The lungs of two hamsters per group harvested on days 2 and 5 postchallenge were fixed in 10% formalin and processed for histopathological examination and immunohistochemical analysis as described previously (10). Mock-immunized hamsters had focal antigen staining in the trachea (not shown) and mild to moderate, focal to diffuse inflammatory infiltrates in the lungs on day 2 and focal intense inflammatory infiltrates (Fig. (Fig.2D)2D) and scattered antigen staining on day 5 following challenge with SARS-CoV Urbani (not shown). In contrast, hamsters immunized with rSARS-CoV or rSARS-CoV-ΔE had only focal mild inflammatory infiltrates on days 2 and 5 following challenge with homologous virus (Fig. (Fig.2),2), and viral antigen was not detected in the lungs (not shown). On days 2 and 5 following challenge with the heterologous virus GD03, focal to diffuse, mild to moderate infiltrates were noted in the lungs of mock-immunized hamsters. Focal moderate infiltrates were seen in the lungs of one hamster immunized with rSARS-CoV-ΔE on day 2, but significant pulmonary inflammatory infiltrates were not seen on day 5 postchallenge. Pulmonary inflammation was not seen on day 2 or 5 when hamsters immunized with rSARS-CoV were challenged with the GD03 virus (not shown).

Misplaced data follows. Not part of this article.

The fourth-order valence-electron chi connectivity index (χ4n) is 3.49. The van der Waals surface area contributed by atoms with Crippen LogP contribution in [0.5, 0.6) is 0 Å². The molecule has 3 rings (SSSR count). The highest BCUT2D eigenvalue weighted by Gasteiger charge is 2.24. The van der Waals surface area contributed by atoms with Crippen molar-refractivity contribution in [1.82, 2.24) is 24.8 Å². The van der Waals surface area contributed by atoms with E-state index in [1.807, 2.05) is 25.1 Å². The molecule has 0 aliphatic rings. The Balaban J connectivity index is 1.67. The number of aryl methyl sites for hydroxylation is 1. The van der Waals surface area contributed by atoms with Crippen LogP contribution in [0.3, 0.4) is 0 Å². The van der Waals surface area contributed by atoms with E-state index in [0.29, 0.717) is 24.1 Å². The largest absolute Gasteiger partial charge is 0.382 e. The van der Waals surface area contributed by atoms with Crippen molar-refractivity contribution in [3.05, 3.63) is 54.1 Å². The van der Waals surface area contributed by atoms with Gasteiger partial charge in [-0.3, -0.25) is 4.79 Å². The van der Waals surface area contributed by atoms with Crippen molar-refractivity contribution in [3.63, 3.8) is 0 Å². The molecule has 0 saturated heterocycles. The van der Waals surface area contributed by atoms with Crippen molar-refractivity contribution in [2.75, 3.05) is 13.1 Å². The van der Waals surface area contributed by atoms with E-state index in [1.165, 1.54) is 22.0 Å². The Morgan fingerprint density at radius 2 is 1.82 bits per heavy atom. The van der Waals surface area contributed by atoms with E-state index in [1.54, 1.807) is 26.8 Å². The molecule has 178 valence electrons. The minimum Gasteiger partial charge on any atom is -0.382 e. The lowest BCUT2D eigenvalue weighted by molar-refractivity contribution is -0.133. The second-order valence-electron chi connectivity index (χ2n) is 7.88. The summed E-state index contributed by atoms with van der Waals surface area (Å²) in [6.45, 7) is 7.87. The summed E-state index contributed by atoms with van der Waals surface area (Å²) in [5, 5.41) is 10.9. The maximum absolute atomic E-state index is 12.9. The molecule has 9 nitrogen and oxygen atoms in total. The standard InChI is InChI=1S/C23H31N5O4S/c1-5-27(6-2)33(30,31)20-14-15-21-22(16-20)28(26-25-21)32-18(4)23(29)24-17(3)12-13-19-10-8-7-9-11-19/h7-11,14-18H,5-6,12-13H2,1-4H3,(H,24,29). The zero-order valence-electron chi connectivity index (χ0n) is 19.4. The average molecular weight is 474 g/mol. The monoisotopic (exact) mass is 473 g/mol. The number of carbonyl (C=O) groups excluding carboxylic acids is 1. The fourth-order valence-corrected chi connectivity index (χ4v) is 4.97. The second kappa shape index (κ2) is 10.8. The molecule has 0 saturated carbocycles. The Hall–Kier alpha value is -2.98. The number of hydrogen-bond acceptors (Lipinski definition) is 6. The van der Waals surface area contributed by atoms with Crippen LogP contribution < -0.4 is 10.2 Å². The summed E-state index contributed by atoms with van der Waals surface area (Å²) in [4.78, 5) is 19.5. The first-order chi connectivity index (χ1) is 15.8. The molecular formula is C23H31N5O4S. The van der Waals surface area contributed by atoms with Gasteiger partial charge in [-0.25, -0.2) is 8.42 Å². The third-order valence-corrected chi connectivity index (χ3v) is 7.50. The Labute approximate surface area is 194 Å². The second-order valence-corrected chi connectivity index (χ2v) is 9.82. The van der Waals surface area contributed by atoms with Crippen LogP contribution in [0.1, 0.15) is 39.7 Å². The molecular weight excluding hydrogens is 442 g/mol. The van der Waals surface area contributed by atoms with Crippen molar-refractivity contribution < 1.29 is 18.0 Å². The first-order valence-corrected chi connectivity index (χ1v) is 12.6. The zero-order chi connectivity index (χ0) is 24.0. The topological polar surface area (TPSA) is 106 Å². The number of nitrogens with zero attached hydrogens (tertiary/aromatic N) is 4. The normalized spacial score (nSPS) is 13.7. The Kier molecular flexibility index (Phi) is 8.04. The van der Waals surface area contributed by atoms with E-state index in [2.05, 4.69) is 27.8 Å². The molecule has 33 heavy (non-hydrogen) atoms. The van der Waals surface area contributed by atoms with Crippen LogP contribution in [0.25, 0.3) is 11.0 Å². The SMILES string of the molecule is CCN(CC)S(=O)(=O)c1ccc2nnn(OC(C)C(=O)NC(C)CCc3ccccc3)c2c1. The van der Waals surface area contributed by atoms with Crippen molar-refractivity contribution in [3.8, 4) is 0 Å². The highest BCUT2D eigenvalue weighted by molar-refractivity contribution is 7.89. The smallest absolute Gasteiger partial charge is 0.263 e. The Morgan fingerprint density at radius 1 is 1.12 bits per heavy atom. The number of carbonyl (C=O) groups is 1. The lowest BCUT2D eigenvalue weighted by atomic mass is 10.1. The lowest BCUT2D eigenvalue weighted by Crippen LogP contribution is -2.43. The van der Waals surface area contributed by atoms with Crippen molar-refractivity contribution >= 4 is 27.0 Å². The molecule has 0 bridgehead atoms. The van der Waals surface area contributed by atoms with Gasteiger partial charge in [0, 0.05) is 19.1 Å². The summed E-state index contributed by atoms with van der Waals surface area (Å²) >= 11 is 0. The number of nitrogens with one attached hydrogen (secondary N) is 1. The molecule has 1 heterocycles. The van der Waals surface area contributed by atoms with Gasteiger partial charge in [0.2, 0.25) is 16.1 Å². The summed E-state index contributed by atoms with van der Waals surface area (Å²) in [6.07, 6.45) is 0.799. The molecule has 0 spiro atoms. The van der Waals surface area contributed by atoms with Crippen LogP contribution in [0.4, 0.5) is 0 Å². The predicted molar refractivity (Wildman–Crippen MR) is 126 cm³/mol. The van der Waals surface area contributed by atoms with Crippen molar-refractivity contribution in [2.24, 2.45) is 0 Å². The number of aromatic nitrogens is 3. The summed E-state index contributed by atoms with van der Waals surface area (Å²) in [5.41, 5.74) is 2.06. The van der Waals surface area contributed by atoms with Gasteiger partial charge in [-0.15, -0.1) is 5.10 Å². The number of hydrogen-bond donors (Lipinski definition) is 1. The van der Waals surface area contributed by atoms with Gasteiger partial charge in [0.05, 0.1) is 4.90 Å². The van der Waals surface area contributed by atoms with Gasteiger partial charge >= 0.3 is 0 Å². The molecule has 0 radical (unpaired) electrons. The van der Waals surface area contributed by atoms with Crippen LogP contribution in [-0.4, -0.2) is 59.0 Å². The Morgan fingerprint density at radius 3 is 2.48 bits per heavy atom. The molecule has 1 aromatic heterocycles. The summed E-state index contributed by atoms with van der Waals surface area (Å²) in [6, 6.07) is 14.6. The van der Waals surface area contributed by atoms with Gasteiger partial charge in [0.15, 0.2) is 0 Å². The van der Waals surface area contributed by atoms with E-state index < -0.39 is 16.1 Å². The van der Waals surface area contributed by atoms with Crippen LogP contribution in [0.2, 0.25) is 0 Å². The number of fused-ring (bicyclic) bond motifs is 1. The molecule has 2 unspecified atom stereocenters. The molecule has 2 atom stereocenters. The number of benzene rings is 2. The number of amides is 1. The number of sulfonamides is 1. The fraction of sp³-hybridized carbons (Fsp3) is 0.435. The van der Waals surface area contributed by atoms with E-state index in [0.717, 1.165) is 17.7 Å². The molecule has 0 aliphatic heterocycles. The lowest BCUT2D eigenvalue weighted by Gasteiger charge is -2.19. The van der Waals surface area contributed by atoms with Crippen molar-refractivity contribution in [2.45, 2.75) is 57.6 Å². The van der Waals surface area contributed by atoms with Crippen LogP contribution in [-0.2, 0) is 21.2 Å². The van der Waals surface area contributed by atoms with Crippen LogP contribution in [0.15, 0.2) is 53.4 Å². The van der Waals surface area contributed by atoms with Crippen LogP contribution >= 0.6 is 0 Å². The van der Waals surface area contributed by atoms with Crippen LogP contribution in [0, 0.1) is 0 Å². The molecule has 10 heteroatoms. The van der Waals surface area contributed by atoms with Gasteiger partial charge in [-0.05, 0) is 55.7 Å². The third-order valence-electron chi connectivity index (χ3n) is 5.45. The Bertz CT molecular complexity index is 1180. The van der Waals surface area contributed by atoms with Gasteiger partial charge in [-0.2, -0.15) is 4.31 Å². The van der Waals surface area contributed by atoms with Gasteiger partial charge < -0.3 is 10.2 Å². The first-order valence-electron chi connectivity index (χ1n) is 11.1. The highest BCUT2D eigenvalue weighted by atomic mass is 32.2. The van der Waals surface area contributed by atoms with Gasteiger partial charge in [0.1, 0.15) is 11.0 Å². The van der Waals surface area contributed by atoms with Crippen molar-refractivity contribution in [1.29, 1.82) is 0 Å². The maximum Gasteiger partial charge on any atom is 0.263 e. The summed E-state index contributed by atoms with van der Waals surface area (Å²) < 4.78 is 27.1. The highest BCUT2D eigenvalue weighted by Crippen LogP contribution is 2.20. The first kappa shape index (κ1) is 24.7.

In order to determine whether hamsters became less active following infection with SARS-CoV, a Nalgene activity wheel (Nalge Nunc International, Rochester, NY) equipped with a magnetic switch with an LCD counter that records revolutions was placed in their cages overnight, with water and food available ad libitum. The time the hamsters spent in the cage with the activity wheel and the number of revolutions were recorded, and the latter was reported as an average number of revolutions per hour. Four hamsters were observed each night for five consecutive nights before immunization (days −7 to −3) and after immunization. Activity was recorded again before and after challenge with SARS-CoV Urbani. The statistical significance of the change in hamster activity following immunization and challenge was compared as least-squares means contrasts from a repeated-measures analysis of variance with a Bonferroni correction.